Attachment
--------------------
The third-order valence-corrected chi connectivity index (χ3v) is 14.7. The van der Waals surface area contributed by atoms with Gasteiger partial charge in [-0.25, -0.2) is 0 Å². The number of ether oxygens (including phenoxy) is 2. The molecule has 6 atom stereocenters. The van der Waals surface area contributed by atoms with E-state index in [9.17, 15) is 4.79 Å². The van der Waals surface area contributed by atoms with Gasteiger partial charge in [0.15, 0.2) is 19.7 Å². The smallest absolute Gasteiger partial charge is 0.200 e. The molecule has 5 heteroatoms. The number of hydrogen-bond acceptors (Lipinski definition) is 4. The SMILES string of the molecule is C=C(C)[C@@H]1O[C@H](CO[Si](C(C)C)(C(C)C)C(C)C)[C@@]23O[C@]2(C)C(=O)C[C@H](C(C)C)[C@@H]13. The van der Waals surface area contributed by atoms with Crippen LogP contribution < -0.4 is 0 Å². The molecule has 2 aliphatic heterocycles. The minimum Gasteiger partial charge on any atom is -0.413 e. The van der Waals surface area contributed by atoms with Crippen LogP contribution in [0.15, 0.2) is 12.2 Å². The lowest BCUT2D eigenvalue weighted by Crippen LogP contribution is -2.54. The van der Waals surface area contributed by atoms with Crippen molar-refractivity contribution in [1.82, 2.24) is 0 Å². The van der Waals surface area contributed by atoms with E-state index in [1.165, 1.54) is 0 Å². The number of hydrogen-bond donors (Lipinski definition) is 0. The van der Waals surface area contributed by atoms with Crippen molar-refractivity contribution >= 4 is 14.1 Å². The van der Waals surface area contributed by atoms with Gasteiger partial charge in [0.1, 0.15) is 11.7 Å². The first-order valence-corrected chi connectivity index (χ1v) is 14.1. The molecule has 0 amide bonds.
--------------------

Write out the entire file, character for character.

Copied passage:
The third-order valence-corrected chi connectivity index (χ3v) is 14.7. The van der Waals surface area contributed by atoms with Gasteiger partial charge in [-0.25, -0.2) is 0 Å². The number of ether oxygens (including phenoxy) is 2. The molecule has 6 atom stereocenters. The van der Waals surface area contributed by atoms with E-state index in [9.17, 15) is 4.79 Å². The van der Waals surface area contributed by atoms with Gasteiger partial charge in [0.15, 0.2) is 19.7 Å². The smallest absolute Gasteiger partial charge is 0.200 e. The molecule has 5 heteroatoms. The number of hydrogen-bond acceptors (Lipinski definition) is 4. The SMILES string of the molecule is C=C(C)[C@@H]1O[C@H](CO[Si](C(C)C)(C(C)C)C(C)C)[C@@]23O[C@]2(C)C(=O)C[C@H](C(C)C)[C@@H]13. The van der Waals surface area contributed by atoms with Crippen LogP contribution < -0.4 is 0 Å². The molecule has 2 aliphatic heterocycles. The minimum Gasteiger partial charge on any atom is -0.413 e. The van der Waals surface area contributed by atoms with Crippen LogP contribution in [0.15, 0.2) is 12.2 Å². The lowest BCUT2D eigenvalue weighted by Crippen LogP contribution is -2.54. The van der Waals surface area contributed by atoms with Crippen molar-refractivity contribution in [1.82, 2.24) is 0 Å². The van der Waals surface area contributed by atoms with E-state index in [1.165, 1.54) is 0 Å². The number of hydrogen-bond donors (Lipinski definition) is 0. The van der Waals surface area contributed by atoms with Crippen molar-refractivity contribution >= 4 is 14.1 Å². The van der Waals surface area contributed by atoms with Gasteiger partial charge in [0.1, 0.15) is 11.7 Å². The first-order valence-corrected chi connectivity index (χ1v) is 14.1. The molecule has 0 amide bonds.